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On Sisterhood


Dear Girls,
We decided to go out to dinner tonight.  It was a last minute decision.  As we sat in the restaurant, I slowed down and started listening to you two talk to each other.  You (at ages 4 and 7) were trying to decide whether you should change your favorite restaurant to this Mexican place we were at.  It required discussion and a consensus.  These are important matters, of course.
And like it does quite frequently, my heart burst.
Earlier today you were both so excited telling me about how you got to play together at recess.  Then you both squealed with excitement when I found your misplaced Star Wars figurines.
You consult each other frequently.  You have no qualms stating loud and proud that you are best friends.  You sleep in the same bed when you are uncertain.  You share your clothes and costumes.  You can’t imagine a Halloween costume that hasn’t been approved by the other.  And when something big happens to one of you, the first you seek out to tell is the other.
This period is so short, my girls.  You already have outside interests and friends vying for your attention.  Your paths are already ever so slowly starting to diverge.
But you still have time to be each other’s bestest and brightest.  You still have time when your worlds are still small enough that they revolve around one another and our home.  You still have time to sit in that bubble of childhood, unaware that it will one day pop.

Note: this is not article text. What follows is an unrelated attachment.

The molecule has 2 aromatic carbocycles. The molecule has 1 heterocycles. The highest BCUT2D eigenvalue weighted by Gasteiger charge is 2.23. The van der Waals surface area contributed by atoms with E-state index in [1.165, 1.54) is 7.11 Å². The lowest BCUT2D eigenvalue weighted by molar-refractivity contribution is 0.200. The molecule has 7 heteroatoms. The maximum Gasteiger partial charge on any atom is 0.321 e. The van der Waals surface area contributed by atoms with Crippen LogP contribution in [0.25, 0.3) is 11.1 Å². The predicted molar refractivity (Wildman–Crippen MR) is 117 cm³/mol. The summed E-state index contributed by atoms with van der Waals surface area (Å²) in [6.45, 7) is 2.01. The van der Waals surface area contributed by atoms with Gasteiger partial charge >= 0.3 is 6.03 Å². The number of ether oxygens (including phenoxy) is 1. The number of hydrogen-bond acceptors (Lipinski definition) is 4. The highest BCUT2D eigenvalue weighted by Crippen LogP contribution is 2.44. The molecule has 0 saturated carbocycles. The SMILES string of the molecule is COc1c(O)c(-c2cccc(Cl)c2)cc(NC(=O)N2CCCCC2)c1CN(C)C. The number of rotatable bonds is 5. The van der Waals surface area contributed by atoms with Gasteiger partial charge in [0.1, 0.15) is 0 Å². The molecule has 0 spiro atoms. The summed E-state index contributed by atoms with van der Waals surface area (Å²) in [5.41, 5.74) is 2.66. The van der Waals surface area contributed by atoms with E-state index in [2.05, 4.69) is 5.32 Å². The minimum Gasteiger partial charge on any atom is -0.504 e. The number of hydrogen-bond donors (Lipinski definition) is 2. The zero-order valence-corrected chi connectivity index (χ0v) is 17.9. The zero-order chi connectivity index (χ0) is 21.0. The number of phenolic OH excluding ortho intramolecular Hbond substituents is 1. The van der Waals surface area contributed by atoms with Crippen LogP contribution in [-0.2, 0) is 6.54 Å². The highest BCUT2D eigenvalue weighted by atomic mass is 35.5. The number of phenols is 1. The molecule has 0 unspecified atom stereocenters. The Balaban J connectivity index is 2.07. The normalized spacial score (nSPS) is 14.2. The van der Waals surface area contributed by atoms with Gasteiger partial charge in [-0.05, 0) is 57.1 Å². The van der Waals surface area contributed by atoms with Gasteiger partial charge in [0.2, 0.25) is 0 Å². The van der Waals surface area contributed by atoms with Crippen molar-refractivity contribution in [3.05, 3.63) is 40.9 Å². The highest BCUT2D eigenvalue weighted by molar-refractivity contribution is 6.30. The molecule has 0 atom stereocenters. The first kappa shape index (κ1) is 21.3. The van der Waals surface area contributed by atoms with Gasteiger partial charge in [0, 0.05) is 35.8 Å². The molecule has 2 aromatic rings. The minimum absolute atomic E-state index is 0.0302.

And I get to sit here, along for the ride, watching as your friendship grows along with your limbs.  I can rest, trusting that the one who have trusted your heart with for the moment is someone I trust your heart with as well.
You will have battles.  You will have tears.  You will struggle.  But I just hope that once these days are past, your friendship will remain like a shadow of the childhood that will forever be your remember when.
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Always Back to Broken

I’ve liked to think that I’ve made massive improvements over the last few months.  And I have.  I haven’t been spending my days depressed or anxious.  I haven’t been fearing the future or the past.  I’ve been mainly at peace.  And it has been so beautiful.

I know enough to know that a fall will come eventually.  It’s part of the beast.  There will always be setbacks.  Even people who don’t have anxiety disorders and depression sometimes fall into anxious or depressed pathways.

That’s fine with me.